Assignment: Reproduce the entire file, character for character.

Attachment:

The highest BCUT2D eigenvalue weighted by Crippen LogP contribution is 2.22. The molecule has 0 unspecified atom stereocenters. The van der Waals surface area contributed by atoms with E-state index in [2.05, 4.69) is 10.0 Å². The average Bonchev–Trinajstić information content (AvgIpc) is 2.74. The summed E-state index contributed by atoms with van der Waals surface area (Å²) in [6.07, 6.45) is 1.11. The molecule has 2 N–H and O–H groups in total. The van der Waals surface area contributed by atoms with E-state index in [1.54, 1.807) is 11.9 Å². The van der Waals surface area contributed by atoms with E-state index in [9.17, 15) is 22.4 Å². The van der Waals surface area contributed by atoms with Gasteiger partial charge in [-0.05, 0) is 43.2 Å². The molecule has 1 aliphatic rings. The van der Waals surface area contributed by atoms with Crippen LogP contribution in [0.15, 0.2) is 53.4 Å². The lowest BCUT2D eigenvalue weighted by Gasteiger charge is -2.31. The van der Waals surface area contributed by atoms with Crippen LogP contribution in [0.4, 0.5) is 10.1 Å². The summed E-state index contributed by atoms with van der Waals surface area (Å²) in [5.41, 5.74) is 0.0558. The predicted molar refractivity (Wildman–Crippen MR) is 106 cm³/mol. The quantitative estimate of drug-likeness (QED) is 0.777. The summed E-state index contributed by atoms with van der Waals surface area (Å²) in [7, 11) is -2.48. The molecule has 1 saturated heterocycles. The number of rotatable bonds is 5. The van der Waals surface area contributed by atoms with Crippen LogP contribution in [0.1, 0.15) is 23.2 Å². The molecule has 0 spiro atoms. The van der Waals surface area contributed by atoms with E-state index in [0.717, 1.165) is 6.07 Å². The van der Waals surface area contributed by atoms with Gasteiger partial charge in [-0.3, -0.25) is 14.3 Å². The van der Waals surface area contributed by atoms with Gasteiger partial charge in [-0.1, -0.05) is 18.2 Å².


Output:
The highest BCUT2D eigenvalue weighted by Crippen LogP contribution is 2.22. The molecule has 0 unspecified atom stereocenters. The van der Waals surface area contributed by atoms with E-state index in [2.05, 4.69) is 10.0 Å². The average Bonchev–Trinajstić information content (AvgIpc) is 2.74. The summed E-state index contributed by atoms with van der Waals surface area (Å²) in [6.07, 6.45) is 1.11. The molecule has 2 N–H and O–H groups in total. The van der Waals surface area contributed by atoms with E-state index in [1.54, 1.807) is 11.9 Å². The van der Waals surface area contributed by atoms with E-state index in [9.17, 15) is 22.4 Å². The van der Waals surface area contributed by atoms with Gasteiger partial charge in [-0.05, 0) is 43.2 Å². The molecule has 1 aliphatic rings. The van der Waals surface area contributed by atoms with Crippen LogP contribution in [0.15, 0.2) is 53.4 Å². The lowest BCUT2D eigenvalue weighted by Gasteiger charge is -2.31. The van der Waals surface area contributed by atoms with Crippen LogP contribution in [0.4, 0.5) is 10.1 Å². The summed E-state index contributed by atoms with van der Waals surface area (Å²) in [5.41, 5.74) is 0.0558. The predicted molar refractivity (Wildman–Crippen MR) is 106 cm³/mol. The quantitative estimate of drug-likeness (QED) is 0.777. The summed E-state index contributed by atoms with van der Waals surface area (Å²) in [7, 11) is -2.48. The molecule has 1 saturated heterocycles. The number of rotatable bonds is 5. The van der Waals surface area contributed by atoms with Crippen LogP contribution in [0.1, 0.15) is 23.2 Å². The molecule has 0 spiro atoms. The van der Waals surface area contributed by atoms with E-state index in [0.717, 1.165) is 6.07 Å². The van der Waals surface area contributed by atoms with Gasteiger partial charge in [-0.3, -0.25) is 14.3 Å². The van der Waals surface area contributed by atoms with Gasteiger partial charge in [-0.1, -0.05) is 18.2 Å².